As an example - though an older, corporate one - in 2000 the Outback chain started offering curbside pickup of orders. It was a novel idea at the time and was motivated by the fact that many adults were ordering to-go meals for children and it was a burden for a mom or dad to unpack everyone from the car just to go inside and wait for a pickup order.

The change was an immediate success, with Outback logging $104 million in curbside sales in the first year (2000). By 2005 that number has grown to $274 million, with curbside-specific sales making up 11% of the chain's total US revenue.


When expanding your clientele is costly or options for doing so are limited, takeout can help you do more business with the customers you already have access to.

Takeout doesn't have to be a large part either. Several orders - or several more orders - each night make a substantial difference on an annualized basis.

A primary obstacle to doing more takeout with a full-service type of restaurant is simply to let customers know that you offer food to go.

An OrdrUs online menu is a good fit for this, because many of your current customers already browse your web site for things like your hours or phone number. When you add an ordering button to your site, customer will notice it and start to use it - even if just poking around at first.

Any promotion you do can also include a mention of your service or a direct link to your menu - which is one way to distribute your online menu without having to print up paper versions that may be both expensive and not the image you want to project for your restaurant.


Full-service menus often have items that don't travel well or cannot be well-prepared to be eaten later on, at home. Restaurants are understandably reluctant to prepare those items to go, but that doesn't have to stop you from offering takeout.

One benefit of a changeable, online menu is that it doesn't have to precisely mirror your in-house menu. Some restaurants get excellent results with an abbreviated to-go menu that includes only the items they feel comfortable serving to go.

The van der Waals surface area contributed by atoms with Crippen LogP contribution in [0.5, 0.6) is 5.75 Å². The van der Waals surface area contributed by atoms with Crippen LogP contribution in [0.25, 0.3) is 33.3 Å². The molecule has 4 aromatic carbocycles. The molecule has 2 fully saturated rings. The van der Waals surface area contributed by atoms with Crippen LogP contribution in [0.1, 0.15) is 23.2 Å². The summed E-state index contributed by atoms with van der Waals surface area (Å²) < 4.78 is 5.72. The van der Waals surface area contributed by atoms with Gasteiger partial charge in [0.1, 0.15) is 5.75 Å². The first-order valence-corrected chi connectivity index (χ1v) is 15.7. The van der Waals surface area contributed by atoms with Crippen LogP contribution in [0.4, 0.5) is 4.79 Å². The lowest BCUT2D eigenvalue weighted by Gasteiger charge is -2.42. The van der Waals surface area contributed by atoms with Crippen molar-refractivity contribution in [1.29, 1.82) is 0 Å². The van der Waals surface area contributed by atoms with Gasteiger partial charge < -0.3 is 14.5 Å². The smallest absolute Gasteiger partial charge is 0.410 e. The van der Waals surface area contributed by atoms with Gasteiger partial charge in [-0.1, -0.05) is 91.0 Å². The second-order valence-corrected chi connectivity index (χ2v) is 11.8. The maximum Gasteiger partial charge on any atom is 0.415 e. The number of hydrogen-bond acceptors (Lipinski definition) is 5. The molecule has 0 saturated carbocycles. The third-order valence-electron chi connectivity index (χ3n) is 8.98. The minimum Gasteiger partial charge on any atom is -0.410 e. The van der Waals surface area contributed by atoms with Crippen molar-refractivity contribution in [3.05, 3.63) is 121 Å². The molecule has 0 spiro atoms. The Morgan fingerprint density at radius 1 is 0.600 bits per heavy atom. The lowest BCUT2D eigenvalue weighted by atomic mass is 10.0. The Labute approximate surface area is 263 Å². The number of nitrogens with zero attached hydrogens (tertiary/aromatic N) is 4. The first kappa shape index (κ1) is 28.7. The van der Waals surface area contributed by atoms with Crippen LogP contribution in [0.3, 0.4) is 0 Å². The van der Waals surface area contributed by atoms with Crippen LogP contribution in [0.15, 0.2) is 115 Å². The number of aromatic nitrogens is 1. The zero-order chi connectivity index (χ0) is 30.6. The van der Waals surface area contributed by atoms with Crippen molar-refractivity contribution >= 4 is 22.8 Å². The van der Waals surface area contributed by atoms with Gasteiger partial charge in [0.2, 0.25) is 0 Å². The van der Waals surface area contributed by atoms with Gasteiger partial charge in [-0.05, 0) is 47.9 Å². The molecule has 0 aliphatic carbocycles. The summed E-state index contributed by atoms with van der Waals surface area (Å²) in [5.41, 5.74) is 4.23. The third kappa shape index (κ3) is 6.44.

Because families often order to-go, a special online focus on your kid's or child's menu can be a good idea.

Kid's menus are generally narrow and minimal, but long-term specials such as 'upgraded' versions of a hamburger or mac n' cheese (etc.) can build instant appeal for children. And children are very effective at deciding where parents will order from!

Lastly, if your location does takeout infrequently, it's especially important to have a simple, well-defined workflow for handling it. This means not only how the order gets to the kitchen and comes out, but proper protocol for greeting a guest and packing their order.

In our experience, the vast majority of gripes with takeout orders have to do with operational issues such as a guest not understanding where to go to pickup, or whom to pay - as well as packing issues or forgotten items or sundries.

Contact us if you have any questions about doing more or better takeout. We're happy to share the insights from our vantage point and to demonstrate how an OrdrUs menu can help you accomplish the goals I've outlined above.